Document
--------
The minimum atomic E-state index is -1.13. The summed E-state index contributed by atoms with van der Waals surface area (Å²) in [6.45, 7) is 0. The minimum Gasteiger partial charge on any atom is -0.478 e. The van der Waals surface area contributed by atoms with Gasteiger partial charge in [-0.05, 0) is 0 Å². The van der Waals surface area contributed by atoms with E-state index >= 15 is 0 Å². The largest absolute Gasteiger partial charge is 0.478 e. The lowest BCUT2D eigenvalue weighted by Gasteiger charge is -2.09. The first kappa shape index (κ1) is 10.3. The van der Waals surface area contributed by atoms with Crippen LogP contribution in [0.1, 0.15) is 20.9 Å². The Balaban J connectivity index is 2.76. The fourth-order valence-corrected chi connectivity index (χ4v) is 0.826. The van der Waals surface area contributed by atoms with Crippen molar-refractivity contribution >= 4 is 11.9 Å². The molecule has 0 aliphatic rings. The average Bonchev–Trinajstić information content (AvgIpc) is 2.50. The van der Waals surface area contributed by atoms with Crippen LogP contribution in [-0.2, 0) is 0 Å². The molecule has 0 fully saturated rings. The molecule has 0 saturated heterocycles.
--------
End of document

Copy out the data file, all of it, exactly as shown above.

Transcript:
The minimum atomic E-state index is -1.13. The summed E-state index contributed by atoms with van der Waals surface area (Å²) in [6.45, 7) is 0. The minimum Gasteiger partial charge on any atom is -0.478 e. The van der Waals surface area contributed by atoms with Gasteiger partial charge in [-0.05, 0) is 0 Å². The van der Waals surface area contributed by atoms with E-state index >= 15 is 0 Å². The largest absolute Gasteiger partial charge is 0.478 e. The lowest BCUT2D eigenvalue weighted by Gasteiger charge is -2.09. The first kappa shape index (κ1) is 10.3. The van der Waals surface area contributed by atoms with Crippen LogP contribution in [0.1, 0.15) is 20.9 Å². The Balaban J connectivity index is 2.76. The fourth-order valence-corrected chi connectivity index (χ4v) is 0.826. The van der Waals surface area contributed by atoms with Crippen molar-refractivity contribution >= 4 is 11.9 Å². The molecule has 0 aliphatic rings. The average Bonchev–Trinajstić information content (AvgIpc) is 2.50. The van der Waals surface area contributed by atoms with Crippen LogP contribution in [-0.2, 0) is 0 Å². The molecule has 0 fully saturated rings. The molecule has 0 saturated heterocycles.